Teacher Denies Giving Urine-Infused Water to Students

Chot Nong Kae School on Aug. 26.
Chot Nong Kae School on Aug. 26.

KHON KAEN — A teacher was investigated Monday for allegedly prescribing urine-infused water to her students under the belief it would cure ailments.

Khon Kaen school district director Sanong Sudsaard said on Monday that a teacher at Chot Nong Kae School, whose name has been withheld, was summoned to testify over a Facebook comment in an urophagia group. In the comment, the teacher claimed to have given her pupils piddle-infused water to drink as a cure for indigestion.

“I always bring a mixture of urine and herbs to school. When my students become sick, I give them the mixture instead of medicine,” reads the now-deleted comment. “They usually come with stomach aches or fever. But once they’ve taken my magic formula, they feel better within half an hour.”

“I’ve tried it on almost 30 students, and it worked on everyone,” the comment continued.

The investigation is ongoing, during which the teacher is allowed to continue teaching. The school has not taken action against the teacher, though she has been instructed to stop giving the mixture to students.

Sanong said the teacher denied the veracity of her Facebook comment during the investigation, in which students and child protection officers have also participated. She claimed that she just wanted to boast in the group and revealed that the “magic formula” is in fact a mixture of herbal extracts such as pandan and yanang leaves.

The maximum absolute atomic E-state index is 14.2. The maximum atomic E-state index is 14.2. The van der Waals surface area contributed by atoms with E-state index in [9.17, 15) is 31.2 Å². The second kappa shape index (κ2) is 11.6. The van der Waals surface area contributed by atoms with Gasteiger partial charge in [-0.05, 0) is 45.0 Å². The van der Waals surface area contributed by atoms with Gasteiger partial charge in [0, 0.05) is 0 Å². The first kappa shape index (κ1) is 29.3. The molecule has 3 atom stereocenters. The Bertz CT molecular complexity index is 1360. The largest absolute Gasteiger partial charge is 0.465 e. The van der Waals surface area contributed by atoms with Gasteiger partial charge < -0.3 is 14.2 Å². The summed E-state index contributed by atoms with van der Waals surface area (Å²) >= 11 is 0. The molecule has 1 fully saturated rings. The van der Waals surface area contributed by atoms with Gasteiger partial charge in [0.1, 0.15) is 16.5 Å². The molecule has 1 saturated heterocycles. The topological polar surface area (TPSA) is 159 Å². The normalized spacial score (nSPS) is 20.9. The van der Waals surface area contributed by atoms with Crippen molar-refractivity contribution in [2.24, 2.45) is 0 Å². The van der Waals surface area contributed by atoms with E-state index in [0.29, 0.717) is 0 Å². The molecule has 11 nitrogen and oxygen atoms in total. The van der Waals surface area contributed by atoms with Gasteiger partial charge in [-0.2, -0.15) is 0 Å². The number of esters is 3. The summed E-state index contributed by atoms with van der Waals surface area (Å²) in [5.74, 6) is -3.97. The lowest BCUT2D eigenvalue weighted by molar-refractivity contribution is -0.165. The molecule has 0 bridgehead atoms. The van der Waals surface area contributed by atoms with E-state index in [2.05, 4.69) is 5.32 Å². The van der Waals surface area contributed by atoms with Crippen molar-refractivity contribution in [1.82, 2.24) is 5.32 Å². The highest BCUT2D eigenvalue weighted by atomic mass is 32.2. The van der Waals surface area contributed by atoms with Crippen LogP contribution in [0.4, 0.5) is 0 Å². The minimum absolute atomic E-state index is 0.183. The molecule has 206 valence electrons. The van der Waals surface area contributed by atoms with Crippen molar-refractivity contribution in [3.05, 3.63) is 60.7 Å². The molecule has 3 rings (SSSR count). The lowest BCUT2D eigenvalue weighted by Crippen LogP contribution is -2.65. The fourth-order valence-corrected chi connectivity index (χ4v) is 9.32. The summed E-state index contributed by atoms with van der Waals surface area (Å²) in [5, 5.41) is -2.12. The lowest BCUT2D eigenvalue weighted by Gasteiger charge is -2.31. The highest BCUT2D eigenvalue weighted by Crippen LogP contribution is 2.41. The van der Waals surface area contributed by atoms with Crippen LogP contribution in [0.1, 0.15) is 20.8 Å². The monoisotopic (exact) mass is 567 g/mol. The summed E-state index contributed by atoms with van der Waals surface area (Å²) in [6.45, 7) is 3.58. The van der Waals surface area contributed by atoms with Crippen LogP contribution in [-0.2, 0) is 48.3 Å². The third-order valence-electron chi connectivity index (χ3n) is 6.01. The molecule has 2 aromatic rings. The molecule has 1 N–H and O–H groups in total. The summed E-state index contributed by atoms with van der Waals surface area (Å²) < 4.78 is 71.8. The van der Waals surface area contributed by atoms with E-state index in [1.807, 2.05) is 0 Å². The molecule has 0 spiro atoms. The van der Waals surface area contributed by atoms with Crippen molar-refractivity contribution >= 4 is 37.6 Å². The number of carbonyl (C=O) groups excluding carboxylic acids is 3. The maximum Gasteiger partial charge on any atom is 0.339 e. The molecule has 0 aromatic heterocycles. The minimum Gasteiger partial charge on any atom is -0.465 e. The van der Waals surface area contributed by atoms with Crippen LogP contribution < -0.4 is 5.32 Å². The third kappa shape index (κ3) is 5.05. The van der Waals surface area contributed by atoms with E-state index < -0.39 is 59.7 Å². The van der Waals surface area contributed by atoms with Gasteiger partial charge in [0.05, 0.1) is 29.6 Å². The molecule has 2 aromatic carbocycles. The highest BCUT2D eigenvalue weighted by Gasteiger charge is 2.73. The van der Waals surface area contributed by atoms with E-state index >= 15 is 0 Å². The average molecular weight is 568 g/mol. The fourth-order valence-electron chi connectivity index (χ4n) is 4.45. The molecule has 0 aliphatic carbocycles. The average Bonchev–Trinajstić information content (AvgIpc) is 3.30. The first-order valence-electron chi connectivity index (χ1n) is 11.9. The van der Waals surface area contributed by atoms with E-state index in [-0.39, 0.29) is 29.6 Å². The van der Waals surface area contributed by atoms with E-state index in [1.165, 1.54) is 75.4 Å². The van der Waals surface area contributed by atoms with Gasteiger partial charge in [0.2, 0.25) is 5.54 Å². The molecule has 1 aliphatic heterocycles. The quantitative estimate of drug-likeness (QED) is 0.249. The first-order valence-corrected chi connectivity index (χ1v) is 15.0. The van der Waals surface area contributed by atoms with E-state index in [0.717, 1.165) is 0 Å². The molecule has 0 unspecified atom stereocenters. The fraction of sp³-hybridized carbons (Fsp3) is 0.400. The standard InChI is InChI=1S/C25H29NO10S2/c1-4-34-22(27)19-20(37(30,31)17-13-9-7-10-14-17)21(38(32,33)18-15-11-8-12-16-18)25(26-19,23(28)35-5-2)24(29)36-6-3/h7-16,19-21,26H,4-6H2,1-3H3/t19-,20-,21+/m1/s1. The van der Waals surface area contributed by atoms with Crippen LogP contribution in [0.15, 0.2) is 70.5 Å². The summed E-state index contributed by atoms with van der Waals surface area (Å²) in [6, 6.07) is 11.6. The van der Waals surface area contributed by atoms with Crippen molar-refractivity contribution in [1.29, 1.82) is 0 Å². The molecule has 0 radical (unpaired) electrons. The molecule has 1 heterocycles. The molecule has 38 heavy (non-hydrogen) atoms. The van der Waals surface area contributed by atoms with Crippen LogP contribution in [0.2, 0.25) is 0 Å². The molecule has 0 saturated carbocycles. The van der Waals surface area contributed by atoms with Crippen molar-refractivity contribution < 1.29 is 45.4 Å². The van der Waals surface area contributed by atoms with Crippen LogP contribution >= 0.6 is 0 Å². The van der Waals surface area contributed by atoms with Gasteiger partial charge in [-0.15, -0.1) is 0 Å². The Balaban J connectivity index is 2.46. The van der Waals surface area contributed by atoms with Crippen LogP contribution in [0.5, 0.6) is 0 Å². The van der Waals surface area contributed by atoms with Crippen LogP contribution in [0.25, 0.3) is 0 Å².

The teacher is said to be inspired by Buddhist teachings.

“She is a dhamma practitioner who has studied herbs and Buddhist scriptures,” Sanong said. “She claimed that she got the idea from sacred texts, which mention the use of urine in curing diseases.”

Meanwhile, health officials warned against the consumption of bodily waste, which is currently a trend among folk medicine practitioners.

The Director-General of the Department of Medical Services, Somsak Akkslip, says the consumption of urine – which contains extraneous nutrients such as urea and sodium chloride – can lead to higher risks of high blood pressure, infection, and even cardiac arrest.